Time Out goes for a dive in the Gulf waters of Bahrain
In the pre oil days, pearls were the primary source of income for the locals, and Bahrain was the main trader of the rare commodity, supplying a staggering 80 per cent of the world’s market.While Bahrain’s economy is no longer based on pearling in particular, natural pearls are still collected from the island’s oyster beds, and adventurous types can dive for their own.
Although a number of oyster beds close to shore have been damaged or destroyed by oil spillages and land reclamation, more than 1,000 sq km of fertile oyster beds still flourish in the warm waters further afield. If you fancy following in the footsteps of Gilgamesh (the King of Uruk credited with making man’s first recorded dive in history in Bahrain circa 5750 BC) and diving for the so-called ‘flowers of immortality’ yourself, then it’s a good idea to get in touch with dynamic duo Rob Gregory and Robin Bugeja. The unstoppable verbal force take people out to the pearl grounds of Bahrain. Pearl diving is serious business to Rob; the fair dinkum Aussie has been diving the waters for 34 years, and was the first westerner to dive for Bahraini pearls. The pearl diving programme not only takes people out diving, but also offers an insight into the biology and ecology of the pearl oyster, the value of marine ecosystems and the importance of conservation. The boats they use never anchor on the vulnerable pearl beds, but instead just drift, ensuring minimal environmental impact.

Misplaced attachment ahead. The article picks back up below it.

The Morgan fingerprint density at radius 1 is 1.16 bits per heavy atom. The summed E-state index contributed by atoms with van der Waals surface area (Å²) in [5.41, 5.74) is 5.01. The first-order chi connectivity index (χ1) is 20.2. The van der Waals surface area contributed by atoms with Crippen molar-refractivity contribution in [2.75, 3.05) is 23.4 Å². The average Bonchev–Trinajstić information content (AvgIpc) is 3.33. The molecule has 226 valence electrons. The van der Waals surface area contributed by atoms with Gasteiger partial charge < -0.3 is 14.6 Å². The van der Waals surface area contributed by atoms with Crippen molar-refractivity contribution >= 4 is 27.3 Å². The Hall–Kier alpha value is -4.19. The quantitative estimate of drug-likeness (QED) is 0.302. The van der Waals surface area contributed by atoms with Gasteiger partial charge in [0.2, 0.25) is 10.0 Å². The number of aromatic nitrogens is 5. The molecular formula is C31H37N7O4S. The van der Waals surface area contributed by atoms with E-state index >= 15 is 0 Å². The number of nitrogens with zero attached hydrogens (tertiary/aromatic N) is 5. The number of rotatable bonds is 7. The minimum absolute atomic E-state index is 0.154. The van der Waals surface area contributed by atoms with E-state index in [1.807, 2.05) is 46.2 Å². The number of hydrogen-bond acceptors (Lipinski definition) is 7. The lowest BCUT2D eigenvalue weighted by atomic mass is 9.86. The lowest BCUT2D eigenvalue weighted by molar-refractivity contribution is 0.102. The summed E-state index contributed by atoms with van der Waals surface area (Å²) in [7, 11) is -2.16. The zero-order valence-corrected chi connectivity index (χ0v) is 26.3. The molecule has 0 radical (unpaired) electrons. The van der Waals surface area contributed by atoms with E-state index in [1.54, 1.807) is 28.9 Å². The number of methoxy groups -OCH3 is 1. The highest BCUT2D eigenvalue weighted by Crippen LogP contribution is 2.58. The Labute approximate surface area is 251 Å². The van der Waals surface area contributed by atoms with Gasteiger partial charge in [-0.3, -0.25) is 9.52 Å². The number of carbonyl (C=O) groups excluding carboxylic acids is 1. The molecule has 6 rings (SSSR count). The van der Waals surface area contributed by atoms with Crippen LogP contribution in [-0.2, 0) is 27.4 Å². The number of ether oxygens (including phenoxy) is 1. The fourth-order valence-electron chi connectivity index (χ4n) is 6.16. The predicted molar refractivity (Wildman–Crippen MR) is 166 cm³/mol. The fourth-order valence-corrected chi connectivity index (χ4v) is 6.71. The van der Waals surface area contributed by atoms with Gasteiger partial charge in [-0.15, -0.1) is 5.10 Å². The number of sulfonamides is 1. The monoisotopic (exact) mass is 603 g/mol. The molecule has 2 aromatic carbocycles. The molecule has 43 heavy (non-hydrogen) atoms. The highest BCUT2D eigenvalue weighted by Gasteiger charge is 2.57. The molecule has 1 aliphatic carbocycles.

The pearl grounds are relatively accessible, being 45 minutes by fast boats from the shore. The depths of the pearl oysters is typically between five and 20m, so you don’t need to be a diver to have a go. Conditions are generally excellent all year round, with water temperatures ranging from approximately 24°C in summer to 20°C in winter.
The chance of finding oyster shells containing pearls is rated as high as 60 per cent, and only in Bahrain are divers allowed to hunt for pearls and keep what they find. Rob has seen a few valuable finds since taking visitors diving: ‘A visitor in 1999 found and sold a pearl for over BD8,000 and last year there was a find valued at BD4,000,’ he told Time Out. For the most part, though, punters don’t cash their pearls in ‘because it’s something they found themselves and gives tremendous sentimental value to the product. They usually have them made into jewellery.’ Many of Rob and Robin’s customers are couples looking to commemorate their 30th wedding anniversary aka their pearl wedding; as gimmicks go, Time Out thinks it’s a great one.
The PADI Pearl Diver course typically costs around BD70 for two dives. Price includes the boat trip and hire of equipment, a theory programme – teaching of the history and ecology, so you know what to look for – as well as PADI certification upon completion. Diving conditions are good all year around, but you must be over 10 years of age to dive. For more information on pearl diving, contact Robin on 396 71748 or email firstname.lastname@example.org.